2011 Judson Daland Prize
2011 Autumn General Meeting
Judson Daland Prize for Outstanding Achievement in Clinical Investigation
The 2011 recipient of the American Philosophical Society’s Judson Daland Prize for Outstanding Achievement in Patient-oriented Clinical Investigation is Svati Shah, M.D., M.H.S., in recognition of her work on novel metabolomic biomarkers for cardiovascular events. Dr. Shah is an assistant professor and Medical Director of the Adult Cardiovascular Genetics Clinic at Duke University. She is also a member of the faculty at the Duke Center for Human Genetics, Duke Clinical Research Institute, and Sarah W. Stedman Nutrition and Metabolism Center. The award was presented by the Chair of the Selection Committee and President of the American Philosophical Society, Clyde F. Barker, Donald Guthrie Professor at the University of Pennsylvania.
Svati Shah’s clinical research focuses on the molecular epidemiology of cardiovascular disease (CVD). She has used novel translational technologies to make important discoveries of biomarkers for improved CVD risk prediction. She is also focusing her efforts on the implications and application of these discoveries to patient care.
Profiling of small-molecule metabolites holds promise for giving a more complete picture of human systems biology. “Unbiased” metabolomic profiling has been used to predict coronary artery disease (CAD), but the non-quantitative nature reduces clinical utility. Further, the genetic basis of these profiles is not established. Shah hypothesized that targeted, quantitative metabolomic profiles are heritable; identify patients with CAD and predict subsequent cardiovascular events.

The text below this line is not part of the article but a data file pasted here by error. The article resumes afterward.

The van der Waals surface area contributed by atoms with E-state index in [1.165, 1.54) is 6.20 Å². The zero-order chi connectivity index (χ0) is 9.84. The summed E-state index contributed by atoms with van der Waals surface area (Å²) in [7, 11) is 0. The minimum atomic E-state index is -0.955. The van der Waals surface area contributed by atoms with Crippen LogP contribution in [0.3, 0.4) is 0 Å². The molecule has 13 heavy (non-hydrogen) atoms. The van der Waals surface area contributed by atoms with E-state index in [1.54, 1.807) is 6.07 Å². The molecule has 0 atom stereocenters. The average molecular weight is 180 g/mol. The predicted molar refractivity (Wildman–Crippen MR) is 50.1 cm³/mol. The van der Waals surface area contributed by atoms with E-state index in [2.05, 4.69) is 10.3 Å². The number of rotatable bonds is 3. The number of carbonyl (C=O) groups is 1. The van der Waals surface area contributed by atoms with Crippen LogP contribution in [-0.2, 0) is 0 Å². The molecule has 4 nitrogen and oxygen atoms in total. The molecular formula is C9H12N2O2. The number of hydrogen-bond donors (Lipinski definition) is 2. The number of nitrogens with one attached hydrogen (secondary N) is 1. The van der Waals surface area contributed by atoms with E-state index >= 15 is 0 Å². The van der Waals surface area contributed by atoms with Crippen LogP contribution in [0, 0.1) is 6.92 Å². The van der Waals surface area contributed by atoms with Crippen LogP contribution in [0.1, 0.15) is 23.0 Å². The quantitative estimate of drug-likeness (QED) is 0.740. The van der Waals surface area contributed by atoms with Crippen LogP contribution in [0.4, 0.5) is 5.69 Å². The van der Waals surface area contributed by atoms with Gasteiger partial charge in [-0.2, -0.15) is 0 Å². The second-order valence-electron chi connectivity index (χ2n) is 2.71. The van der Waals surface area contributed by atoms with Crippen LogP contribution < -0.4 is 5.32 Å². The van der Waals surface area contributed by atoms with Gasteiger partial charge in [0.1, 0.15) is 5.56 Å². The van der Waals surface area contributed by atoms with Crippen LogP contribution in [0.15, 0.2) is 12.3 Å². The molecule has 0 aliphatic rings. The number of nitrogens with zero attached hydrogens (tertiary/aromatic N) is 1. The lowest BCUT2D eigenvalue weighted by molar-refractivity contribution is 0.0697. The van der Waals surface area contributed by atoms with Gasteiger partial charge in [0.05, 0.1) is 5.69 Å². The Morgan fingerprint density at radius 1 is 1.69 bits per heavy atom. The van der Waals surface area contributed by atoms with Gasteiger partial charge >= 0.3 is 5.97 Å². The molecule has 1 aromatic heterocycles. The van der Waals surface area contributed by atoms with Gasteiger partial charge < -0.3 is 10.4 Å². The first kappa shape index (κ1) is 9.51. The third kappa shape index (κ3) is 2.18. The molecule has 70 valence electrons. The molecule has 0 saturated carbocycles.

Her research observed that simple metabolomic profiles, in particular branched-chain amino acids and their byproducts, are highly heritable and strongly differentiate patients with CAD and MI, providing improved risk discrimination beyond standard clinical factors. Metabolite signatures composed of dicarboxylacylcarnitines are independently predictive of subsequent cardiovascular events. These results implicate branched-chain amino acid catabolism and other mitochondrial processes in cardiovascular disease pathogenesis, and could have significant clinical implications for cardiovascular risk prediction, diagnosis, and identification of genetic factors underlying the heritability of cardiovascular disease.
The Daland Prize selection committee consisted of Clyde F. Barker (chair), Donald Guthrie Professor of Surgery, University of Pennsylvania; John N. Loeb, Professor Emeritus of Medicine, Columbia University; Arno Motulsky, Professor Emeritus of Medicine and Genome Sciences, University of Washington; and Thomas E. Starzl, Professor of Surgery, University of Pittsburgh School of Medicine.